Sometimes, sometimes often certain individuals come into ones thoughts. They come in like gentle whiff of fresh soothing air, and tickle ones hair pits, one’s heart and soul. As the native Indians, the Sioux say, “The heart soars like an eagle”! Perhaps I may be too enkindled about the feeling the thoughts bring forth? Nevertheless they bring sweet memories in an otherwise cantankerous, perfidious world and people.
In this world nothing comes free and everything has a price more than any value and altruism is a premium trait, if not a dying or a dead aberration perhaps noticeable in a few. In such a society this man who I must call as P, for the shortened version of his name and his relationship to me (he was my father’s first cousin and elder to he ). I called him “Perappan”. He was an exception,insofar as I knew in his relationship to me and my sister at least!
Memories of him dates back to my very young age of about six or seven and he lived with us , which was then a joint family of sorts .He was unmarried and died a bachelor boy well into his eighties. He was an early riser and used to engage in serious manual labour. The vegetable garden which was then a prideful thing was his creation. He used to gather about fifty odd buckets of water from the perennial well to water his fave garden. Spinach, Egg plants, cucumber, gourds, red chilies’, bananas, and yam the list was endless! Then the cows- the baths he used to give them (I in tow as an assistant of sorts) by the well.
I remember walking about with him questioning and inquisitive about his work here and the one he did there. Sometimes he would relent and let me do the little job when I was petulant about his refusing to let me do something along with him.
He was a craftsman .That doesn't mean he sculptured femme fatales, charming princes and abstract forms raved by the vain. He was a simple tailor. A maker of men’s formal wear, the tuxedos and suits and he was quite well known in a small elite circle for his exceptional skills in tailoring. The patterns that dissolved into ones symmetry, that coalesced as a second skin!
If I had had tasted the little things in early life that a child holds close to his heart they were from him. He was in a way my God of small things.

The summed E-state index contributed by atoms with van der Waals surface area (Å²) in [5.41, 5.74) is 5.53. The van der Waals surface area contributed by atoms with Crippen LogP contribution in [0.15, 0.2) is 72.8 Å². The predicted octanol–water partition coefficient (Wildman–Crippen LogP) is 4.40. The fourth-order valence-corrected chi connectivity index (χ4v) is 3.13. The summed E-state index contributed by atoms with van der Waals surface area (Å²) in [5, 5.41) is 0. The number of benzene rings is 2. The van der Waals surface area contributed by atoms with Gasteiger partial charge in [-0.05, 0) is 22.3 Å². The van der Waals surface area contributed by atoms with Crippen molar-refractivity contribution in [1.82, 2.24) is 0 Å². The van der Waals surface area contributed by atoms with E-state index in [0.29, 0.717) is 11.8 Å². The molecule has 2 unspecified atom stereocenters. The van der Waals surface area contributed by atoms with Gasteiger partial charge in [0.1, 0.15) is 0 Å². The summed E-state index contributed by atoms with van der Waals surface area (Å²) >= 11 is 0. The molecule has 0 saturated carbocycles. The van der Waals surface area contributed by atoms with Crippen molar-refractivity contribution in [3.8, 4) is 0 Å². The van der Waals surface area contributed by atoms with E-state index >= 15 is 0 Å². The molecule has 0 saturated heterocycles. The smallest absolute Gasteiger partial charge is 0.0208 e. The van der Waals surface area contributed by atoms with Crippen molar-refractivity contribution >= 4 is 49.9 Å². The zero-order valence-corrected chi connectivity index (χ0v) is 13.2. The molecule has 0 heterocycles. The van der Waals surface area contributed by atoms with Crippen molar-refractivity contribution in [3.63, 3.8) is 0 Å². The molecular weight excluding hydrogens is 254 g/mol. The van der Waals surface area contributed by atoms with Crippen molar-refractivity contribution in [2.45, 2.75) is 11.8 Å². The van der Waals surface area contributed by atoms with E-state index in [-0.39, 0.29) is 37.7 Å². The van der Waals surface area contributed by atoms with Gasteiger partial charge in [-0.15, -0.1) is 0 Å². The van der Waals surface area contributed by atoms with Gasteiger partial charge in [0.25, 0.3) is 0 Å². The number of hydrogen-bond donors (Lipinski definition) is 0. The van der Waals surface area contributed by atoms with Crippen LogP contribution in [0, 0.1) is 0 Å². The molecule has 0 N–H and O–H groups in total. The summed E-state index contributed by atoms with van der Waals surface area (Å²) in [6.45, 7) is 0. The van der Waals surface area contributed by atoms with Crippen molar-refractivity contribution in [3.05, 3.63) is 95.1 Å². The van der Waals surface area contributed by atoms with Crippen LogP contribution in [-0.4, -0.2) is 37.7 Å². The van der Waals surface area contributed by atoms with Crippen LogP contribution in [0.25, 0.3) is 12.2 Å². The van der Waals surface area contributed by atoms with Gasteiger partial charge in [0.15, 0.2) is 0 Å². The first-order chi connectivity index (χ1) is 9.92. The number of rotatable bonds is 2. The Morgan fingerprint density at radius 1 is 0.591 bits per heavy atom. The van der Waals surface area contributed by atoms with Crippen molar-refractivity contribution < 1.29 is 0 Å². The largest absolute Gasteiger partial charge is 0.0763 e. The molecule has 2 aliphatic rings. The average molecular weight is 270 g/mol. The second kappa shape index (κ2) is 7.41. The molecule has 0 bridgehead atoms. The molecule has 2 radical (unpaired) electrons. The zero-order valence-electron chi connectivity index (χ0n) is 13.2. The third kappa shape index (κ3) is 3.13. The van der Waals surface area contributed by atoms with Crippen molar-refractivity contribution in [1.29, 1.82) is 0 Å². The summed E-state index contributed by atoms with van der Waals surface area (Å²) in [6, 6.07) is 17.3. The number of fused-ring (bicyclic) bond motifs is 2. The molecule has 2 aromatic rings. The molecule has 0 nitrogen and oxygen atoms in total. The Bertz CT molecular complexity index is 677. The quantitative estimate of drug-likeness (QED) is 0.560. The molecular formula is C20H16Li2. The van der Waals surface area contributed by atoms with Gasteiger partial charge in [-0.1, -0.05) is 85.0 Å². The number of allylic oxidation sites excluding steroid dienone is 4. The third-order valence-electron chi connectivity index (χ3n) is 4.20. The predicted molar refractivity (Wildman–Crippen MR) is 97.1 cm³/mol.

The first Chandamamam ( Ambiliammavan) monthly children’s book till they ceased publication , the occasional matinée movies, the circus , the fairs , the visits to the zoo and the beach, the overwhelming journeys in the admired double decker bus that were grand relics in Thiruvananthapuram, the refreshments and short eats out in restaurant, the Parry’s chocolates and toffees, the peanut chikkis, the regular supply of shirts and trousers, the unfailing supply of firecrackers for Deepavali , the little doles ( Vishu kaineetam) for Vishu, my first shuttle badminton racket…...! Thank God! If there is one, he was the one, the God of small things, things that now I feel made my life as a little child. They now tower large. Seem to be huge, very big, priceless and of incalculable value. Things that all the bullion may not suffice to square off. Things that are priceless but are invaluable the most.
I remember him desolate when I strayed a while in my early teens and in shady grouping of supposed friends. .Shiver me timbers!
Years later when he was living with his nephew (his sister’s son), I used to go to him often when I was in Thpuram, sit with him for a while. He was always pleasantly thrilled to see me and perhaps he also may have sighed that I did not disappoint him as he once feared I would. When I bade bye to him at the end of each visit, I used to leave in his palm one hundred Rupee bill. I often noticed a glint in his eyes, a shimmer. Gradually when he was ploughed under by dementia, he used to just sit in the chair and smile when I held his hands. The familiarness, recognition and the glint in his eyes ebbed not too gradually. They became washy from age and I saw he was surely going down, the smile too. The last time I saw him, he was not smiling, but sat with a void look into the distant, or was it into the blank vapidness of the white wall in front. The eyes were of living dead – no glint, no shimmer, and was foggy.